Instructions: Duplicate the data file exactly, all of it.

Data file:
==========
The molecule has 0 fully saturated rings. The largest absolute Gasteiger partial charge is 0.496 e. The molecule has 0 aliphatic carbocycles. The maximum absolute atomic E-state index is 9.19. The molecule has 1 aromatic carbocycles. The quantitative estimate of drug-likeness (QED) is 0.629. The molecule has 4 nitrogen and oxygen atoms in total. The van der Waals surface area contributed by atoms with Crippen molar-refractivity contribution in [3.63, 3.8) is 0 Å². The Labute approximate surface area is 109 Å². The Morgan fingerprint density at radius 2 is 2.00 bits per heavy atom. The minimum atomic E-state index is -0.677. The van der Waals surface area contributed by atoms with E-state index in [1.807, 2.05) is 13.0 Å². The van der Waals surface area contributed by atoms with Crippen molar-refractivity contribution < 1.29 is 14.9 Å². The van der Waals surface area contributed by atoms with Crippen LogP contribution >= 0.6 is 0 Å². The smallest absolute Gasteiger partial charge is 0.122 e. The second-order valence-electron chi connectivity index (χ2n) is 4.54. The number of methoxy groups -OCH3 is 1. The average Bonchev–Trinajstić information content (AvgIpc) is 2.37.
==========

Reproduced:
The molecule has 0 fully saturated rings. The largest absolute Gasteiger partial charge is 0.496 e. The molecule has 0 aliphatic carbocycles. The maximum absolute atomic E-state index is 9.19. The molecule has 1 aromatic carbocycles. The quantitative estimate of drug-likeness (QED) is 0.629. The molecule has 4 nitrogen and oxygen atoms in total. The van der Waals surface area contributed by atoms with Crippen molar-refractivity contribution in [3.63, 3.8) is 0 Å². The Labute approximate surface area is 109 Å². The Morgan fingerprint density at radius 2 is 2.00 bits per heavy atom. The minimum atomic E-state index is -0.677. The van der Waals surface area contributed by atoms with E-state index in [1.807, 2.05) is 13.0 Å². The van der Waals surface area contributed by atoms with Crippen molar-refractivity contribution < 1.29 is 14.9 Å². The van der Waals surface area contributed by atoms with Crippen LogP contribution >= 0.6 is 0 Å². The smallest absolute Gasteiger partial charge is 0.122 e. The second-order valence-electron chi connectivity index (χ2n) is 4.54. The number of methoxy groups -OCH3 is 1. The average Bonchev–Trinajstić information content (AvgIpc) is 2.37.